Always measure wind speed and direction before and after an application. Always follow label information, but in general, wind speeds of 3 to 10 mph are preferable. Make applications at low wind velocities (less than 10 mph). If wind speed or direction changes during an application, immediately adjust the buffer size or location as needed, or stop the application. The best investment you can make is to buy a wind meter that tells you how high the wind velocity is at any given time. Having a wind meter handy will help you avoid a costly problem associated with spray drift.

Lower boom heights to reduce drift

A wider spray angle allows the boom to be placed closer to the target (not the soil when spraying weeds post-emergence). The higher the nozzle is above the crop or target, the more opportunity for the wind or air flow to move droplets from the intended site. Spray equipment operated at high speeds can create turbulence in the airflow around the machine that can catch small droplets and make them vulnerable to drift. Determine the optimum boom height for a particular nozzle from nozzle literature to reduce drift potential. If boom height is set too low, uneven patterns in the application or skips may occur.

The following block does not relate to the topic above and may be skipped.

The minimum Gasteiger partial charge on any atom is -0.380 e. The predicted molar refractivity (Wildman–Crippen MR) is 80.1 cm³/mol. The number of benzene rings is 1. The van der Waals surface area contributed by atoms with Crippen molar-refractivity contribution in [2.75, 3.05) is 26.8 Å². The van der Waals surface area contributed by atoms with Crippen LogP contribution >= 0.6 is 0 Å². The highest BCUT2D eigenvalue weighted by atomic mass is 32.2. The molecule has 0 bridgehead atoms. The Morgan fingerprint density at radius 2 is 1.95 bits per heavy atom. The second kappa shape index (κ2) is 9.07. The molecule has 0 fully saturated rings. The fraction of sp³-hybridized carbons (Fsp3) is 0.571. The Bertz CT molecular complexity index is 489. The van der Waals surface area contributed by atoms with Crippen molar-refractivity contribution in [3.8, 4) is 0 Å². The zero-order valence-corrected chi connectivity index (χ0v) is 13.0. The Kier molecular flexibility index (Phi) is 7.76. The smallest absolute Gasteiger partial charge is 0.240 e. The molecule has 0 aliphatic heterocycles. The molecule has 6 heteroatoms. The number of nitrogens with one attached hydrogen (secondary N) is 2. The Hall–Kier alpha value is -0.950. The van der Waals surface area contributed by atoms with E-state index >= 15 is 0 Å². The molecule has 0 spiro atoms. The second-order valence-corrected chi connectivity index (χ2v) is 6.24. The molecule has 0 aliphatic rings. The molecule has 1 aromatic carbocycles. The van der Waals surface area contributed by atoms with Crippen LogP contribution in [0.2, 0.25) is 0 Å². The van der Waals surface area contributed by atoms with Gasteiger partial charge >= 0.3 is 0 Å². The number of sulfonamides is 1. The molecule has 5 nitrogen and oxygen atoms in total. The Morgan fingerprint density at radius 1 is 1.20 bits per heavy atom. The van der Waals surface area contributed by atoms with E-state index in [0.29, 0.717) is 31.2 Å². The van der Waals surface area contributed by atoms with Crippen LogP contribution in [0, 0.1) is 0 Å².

Avoid Applications during a Temperature Inversion

Applying pesticides during a temperature inversion can result in damaging, long distance drift. Inversions occur when warm air, which is light, rises upward into the atmosphere and cool air, which is heavy, settles near the ground. When cool air settles below warm air, there is no mixing of the air. Spray droplets are not dispersed, staying in a concentrated mass that can move off-target with any subtle airflow. Typically, temperature inversions start at dusk and break up with the sunrise because of vertical air mixing. Use caution when spraying at wind speeds less than 3 mph as a temperature inversion could exist. Refer to a University of Minnesota Crop E News “Temperature inversions: Something to consider before spraying” for more information.

Monitor Temperature and Relative Humidity

As the air temperature increases and humidity decreases, droplets evaporate, become smaller and lighter, and travel further.

Know and Follow Application Setbacks

Application setbacks and vegetative filter strips may be required on the labels of pesticide products in order to protect sensitive areas. Read pesticide labels carefully to see whether these practices are required. The downwind buffer areas required on the label may vary in size depending on the rate of the herbicide applied. To maintain a required buffer zone, no application swath can be initiated in, or into an area that is within the applicable buffer distance.

Use Drift Retardants when Appropriate

There are many good products on the market for this purpose. However, some are not compatible with certain drift-reducing nozzle types so ask questions of your suppliers. Drift retardants can reduce drift risk and maximize pesticide performance by binding ultra-small spray particles into larger droplets.

To learn more about spray drift and drift prevention, refer to the University of Nebraska UNL Extension NebGuide Spray Drift of Pesticides.